We've told you on many occasions about fake e-mails claiming you've won millions in some lottery, but criminals have hit a new low: They are now targeting the hearing impaired. A viewer called us after she was fooled into believing she'd hit the jackpot.
You've probably never heard of the U.S.A. Deaf Lottery and it's for good reason: It doesn't exist. But that's not stopping cyber crooks. An e-mail claiming to be from the phony organization is showing up in local inboxes.
"To me it is like, how dare they? But we all know there are people out there like this. But usually when I see something like that, I immediately delete it," said Ron Lanier, an advocate for the deaf and hard of hearing.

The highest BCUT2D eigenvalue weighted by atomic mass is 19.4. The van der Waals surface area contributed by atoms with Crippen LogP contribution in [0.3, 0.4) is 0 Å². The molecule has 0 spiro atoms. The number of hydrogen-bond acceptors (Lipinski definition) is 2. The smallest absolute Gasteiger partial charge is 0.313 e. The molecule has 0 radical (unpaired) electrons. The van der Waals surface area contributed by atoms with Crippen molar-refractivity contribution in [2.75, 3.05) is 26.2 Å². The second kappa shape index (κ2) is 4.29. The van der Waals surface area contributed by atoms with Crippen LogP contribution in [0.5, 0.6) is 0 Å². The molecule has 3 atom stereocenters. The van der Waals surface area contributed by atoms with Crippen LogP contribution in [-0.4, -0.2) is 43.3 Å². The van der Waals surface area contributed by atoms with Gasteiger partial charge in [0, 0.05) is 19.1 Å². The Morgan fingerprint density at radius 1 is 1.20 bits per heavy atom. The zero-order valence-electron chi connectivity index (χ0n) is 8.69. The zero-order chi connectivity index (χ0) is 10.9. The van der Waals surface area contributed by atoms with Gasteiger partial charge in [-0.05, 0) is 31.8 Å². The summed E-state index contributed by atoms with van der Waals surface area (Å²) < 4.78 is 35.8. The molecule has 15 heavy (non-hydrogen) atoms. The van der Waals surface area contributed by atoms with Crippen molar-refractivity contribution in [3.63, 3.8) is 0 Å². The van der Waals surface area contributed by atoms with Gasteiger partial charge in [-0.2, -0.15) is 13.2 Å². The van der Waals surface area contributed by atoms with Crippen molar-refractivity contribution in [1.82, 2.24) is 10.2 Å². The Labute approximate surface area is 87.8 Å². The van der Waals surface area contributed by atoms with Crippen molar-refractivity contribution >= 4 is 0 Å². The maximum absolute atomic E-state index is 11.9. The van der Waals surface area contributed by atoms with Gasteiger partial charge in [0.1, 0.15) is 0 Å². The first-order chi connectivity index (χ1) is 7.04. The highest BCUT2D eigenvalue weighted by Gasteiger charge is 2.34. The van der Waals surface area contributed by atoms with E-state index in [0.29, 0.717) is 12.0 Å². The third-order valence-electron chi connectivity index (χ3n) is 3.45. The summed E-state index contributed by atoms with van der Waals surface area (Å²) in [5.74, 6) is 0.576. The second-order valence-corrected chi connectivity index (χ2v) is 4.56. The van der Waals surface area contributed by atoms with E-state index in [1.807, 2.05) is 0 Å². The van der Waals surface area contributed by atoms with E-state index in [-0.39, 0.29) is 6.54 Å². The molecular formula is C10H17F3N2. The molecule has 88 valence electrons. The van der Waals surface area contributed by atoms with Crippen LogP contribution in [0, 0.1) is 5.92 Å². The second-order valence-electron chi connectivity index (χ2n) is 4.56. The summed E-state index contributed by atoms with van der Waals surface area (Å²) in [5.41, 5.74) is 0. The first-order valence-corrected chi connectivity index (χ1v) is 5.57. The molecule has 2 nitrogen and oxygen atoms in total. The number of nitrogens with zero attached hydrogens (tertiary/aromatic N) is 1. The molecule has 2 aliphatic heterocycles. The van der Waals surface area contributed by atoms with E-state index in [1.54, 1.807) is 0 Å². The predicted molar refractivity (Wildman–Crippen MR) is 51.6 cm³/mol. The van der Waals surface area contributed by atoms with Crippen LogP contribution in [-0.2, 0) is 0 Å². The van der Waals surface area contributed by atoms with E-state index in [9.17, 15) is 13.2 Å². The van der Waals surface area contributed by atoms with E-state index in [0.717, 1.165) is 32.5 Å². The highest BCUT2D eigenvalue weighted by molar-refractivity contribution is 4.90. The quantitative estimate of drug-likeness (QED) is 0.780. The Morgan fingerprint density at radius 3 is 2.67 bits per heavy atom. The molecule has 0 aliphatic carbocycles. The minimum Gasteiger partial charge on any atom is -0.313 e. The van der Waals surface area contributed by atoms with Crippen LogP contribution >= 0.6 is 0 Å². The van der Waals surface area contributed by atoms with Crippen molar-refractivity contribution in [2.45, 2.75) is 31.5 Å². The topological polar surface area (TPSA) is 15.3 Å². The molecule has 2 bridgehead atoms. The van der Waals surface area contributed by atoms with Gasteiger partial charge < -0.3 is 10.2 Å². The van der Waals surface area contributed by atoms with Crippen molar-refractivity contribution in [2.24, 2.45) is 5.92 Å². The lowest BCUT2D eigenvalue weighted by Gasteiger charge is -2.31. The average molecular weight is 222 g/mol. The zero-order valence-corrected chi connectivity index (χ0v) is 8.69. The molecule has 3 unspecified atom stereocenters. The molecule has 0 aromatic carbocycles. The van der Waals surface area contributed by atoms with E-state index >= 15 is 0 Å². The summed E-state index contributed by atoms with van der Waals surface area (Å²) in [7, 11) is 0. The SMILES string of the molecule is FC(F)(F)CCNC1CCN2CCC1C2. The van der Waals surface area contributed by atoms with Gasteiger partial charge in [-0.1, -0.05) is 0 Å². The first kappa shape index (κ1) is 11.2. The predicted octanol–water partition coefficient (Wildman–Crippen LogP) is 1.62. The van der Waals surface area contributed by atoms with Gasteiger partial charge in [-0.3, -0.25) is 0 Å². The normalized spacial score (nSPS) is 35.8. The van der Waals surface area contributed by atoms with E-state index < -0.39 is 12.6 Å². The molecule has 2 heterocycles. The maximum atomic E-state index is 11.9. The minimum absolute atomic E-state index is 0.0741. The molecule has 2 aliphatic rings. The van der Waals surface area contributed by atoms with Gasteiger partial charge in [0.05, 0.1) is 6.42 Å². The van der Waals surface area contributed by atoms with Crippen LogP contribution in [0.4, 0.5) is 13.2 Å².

Like most of these e-mail deceptions, these criminals are phishing for information. Our viewer was told her deaf friend had recently won $550,000 and she was a winner, too. The catch was that to collect, she had to give up loads of personal information, including her banking details.
"It is someone trying to get something from you and you will get nothing in return," Lanier said.
When the viewer realized this was a scam, she quickly contacted her bank. Luckily, her accounts were not compromised.
"I think they are mainly phishing for whoever will take the bait," Lanier said. "There are marketing lists out there that cater to providing information to the deaf and hard of hearing community. Maybe they pick up on that."
Lanier also says some in the deaf community may be confused by the e-mail because American Sign Language is their first language and English is secondary; they may not get all the warnings.
The National Association of the Deaf is also aware of the scam and put an alert on its website, warning people not to reply to the bogus e-mails.
If you think you're a victim, contact your bank immediately.